For Meadows and his tea-partying Freedom Caucus compatriots, “the majority of the 435 Members of Congress” were not the bloc that provided the most votes on any particular issue. The majority could only be defined as the party with the most members. In other words, Speaker Boehner stood accused of introducing and passing legislation that the majority of Republicans in the House did not support. Boehner had repeatedly been forced to resort to asking the Democrats to provide the bulk of the votes needed to pass bills that would keep the government operating and prevent our country from defaulting on its debts. And, even in late July of 2015, it was clear that he was gearing up to do this again.
Things didn’t come to a head until late September, right after Pope Francis addressed a joint session of Congress. That’s when, with a government shutdown imminent, the Freedom Caucus threatened to force a no-confidence vote that couldn’t be bottled up in the Rules Committee. Two days prior to the actual coup, I wrote that “the Republican congressional leadership should succumb sooner rather than later to some kind of vicious political challenge from within.” I had been predicting that Boehner could only survive by acknowledging and empowering the functional majority in Congress that voted for the spending bills. To survive a no-confidence vote, he needed to cut some kind of deal with the Democrats to give them more power over the committees. I also predicted that he would rather resign than break with his own party.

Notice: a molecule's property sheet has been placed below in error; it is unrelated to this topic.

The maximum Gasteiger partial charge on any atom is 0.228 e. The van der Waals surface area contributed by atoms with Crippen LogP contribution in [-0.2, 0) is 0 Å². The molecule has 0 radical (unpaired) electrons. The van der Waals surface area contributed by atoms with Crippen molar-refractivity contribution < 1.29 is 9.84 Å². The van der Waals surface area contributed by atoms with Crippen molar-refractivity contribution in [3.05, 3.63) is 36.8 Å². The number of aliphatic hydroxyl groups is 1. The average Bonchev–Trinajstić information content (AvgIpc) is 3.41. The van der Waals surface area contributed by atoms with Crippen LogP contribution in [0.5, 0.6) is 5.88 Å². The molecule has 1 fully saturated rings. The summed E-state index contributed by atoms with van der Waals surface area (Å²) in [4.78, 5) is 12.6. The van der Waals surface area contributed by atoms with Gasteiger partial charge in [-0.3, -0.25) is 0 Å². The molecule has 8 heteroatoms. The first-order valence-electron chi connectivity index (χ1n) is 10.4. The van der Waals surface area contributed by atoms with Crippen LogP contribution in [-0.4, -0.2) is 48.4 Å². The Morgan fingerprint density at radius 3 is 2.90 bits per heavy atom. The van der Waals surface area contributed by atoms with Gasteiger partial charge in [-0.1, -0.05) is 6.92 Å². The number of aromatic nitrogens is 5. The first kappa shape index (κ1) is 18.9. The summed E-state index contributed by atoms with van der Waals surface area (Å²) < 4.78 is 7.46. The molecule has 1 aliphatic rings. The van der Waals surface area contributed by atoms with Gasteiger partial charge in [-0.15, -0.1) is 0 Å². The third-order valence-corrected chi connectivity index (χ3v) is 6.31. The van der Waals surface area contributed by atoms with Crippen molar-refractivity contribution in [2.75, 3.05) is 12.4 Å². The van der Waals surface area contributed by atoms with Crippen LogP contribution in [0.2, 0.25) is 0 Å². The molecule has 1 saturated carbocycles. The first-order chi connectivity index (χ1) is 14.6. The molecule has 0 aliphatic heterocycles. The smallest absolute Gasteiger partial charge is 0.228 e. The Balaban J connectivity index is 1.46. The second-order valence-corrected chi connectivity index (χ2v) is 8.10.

The way I put it at the time of the coup was that Boehner had “traded his own scalp for the ability to fund the government.” He had tried to meet and reason with the Freedom Caucus, but they refused to vote for a clean bill to avoid a government shutdown and insisted that a rider be attached defunding Planned Parenthood. In desperation, Boehner asked them if they would allow him to move everything, including an extension of the debt ceiling, if he agreed to resign. The Freedom Caucus plotters accepted that deal.